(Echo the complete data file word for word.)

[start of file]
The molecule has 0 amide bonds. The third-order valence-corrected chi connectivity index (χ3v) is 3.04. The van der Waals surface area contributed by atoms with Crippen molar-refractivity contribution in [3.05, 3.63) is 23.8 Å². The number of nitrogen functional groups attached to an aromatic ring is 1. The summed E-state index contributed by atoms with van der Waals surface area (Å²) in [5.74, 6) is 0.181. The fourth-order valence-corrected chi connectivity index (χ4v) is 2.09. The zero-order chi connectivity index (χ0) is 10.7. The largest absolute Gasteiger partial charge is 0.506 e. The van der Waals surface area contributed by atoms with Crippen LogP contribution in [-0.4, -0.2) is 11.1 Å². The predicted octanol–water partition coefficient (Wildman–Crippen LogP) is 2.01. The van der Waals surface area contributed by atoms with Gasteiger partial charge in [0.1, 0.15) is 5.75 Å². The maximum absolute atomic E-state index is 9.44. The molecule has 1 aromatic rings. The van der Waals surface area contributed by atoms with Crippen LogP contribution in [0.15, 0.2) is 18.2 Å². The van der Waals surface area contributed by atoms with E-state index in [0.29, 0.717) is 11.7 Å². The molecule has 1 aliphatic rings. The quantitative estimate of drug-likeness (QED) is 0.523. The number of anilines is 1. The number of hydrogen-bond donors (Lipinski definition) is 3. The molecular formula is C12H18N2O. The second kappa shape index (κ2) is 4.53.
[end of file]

The molecule has 0 amide bonds. The third-order valence-corrected chi connectivity index (χ3v) is 3.04. The van der Waals surface area contributed by atoms with Crippen molar-refractivity contribution in [3.05, 3.63) is 23.8 Å². The number of nitrogen functional groups attached to an aromatic ring is 1. The summed E-state index contributed by atoms with van der Waals surface area (Å²) in [5.74, 6) is 0.181. The fourth-order valence-corrected chi connectivity index (χ4v) is 2.09. The zero-order chi connectivity index (χ0) is 10.7. The largest absolute Gasteiger partial charge is 0.506 e. The van der Waals surface area contributed by atoms with Crippen LogP contribution in [-0.4, -0.2) is 11.1 Å². The predicted octanol–water partition coefficient (Wildman–Crippen LogP) is 2.01. The van der Waals surface area contributed by atoms with Gasteiger partial charge in [0.1, 0.15) is 5.75 Å². The maximum absolute atomic E-state index is 9.44. The molecule has 1 aromatic rings. The van der Waals surface area contributed by atoms with Crippen LogP contribution in [0.15, 0.2) is 18.2 Å². The van der Waals surface area contributed by atoms with E-state index in [0.29, 0.717) is 11.7 Å². The molecule has 1 aliphatic rings. The quantitative estimate of drug-likeness (QED) is 0.523. The number of anilines is 1. The number of hydrogen-bond donors (Lipinski definition) is 3. The molecular formula is C12H18N2O. The second kappa shape index (κ2) is 4.53.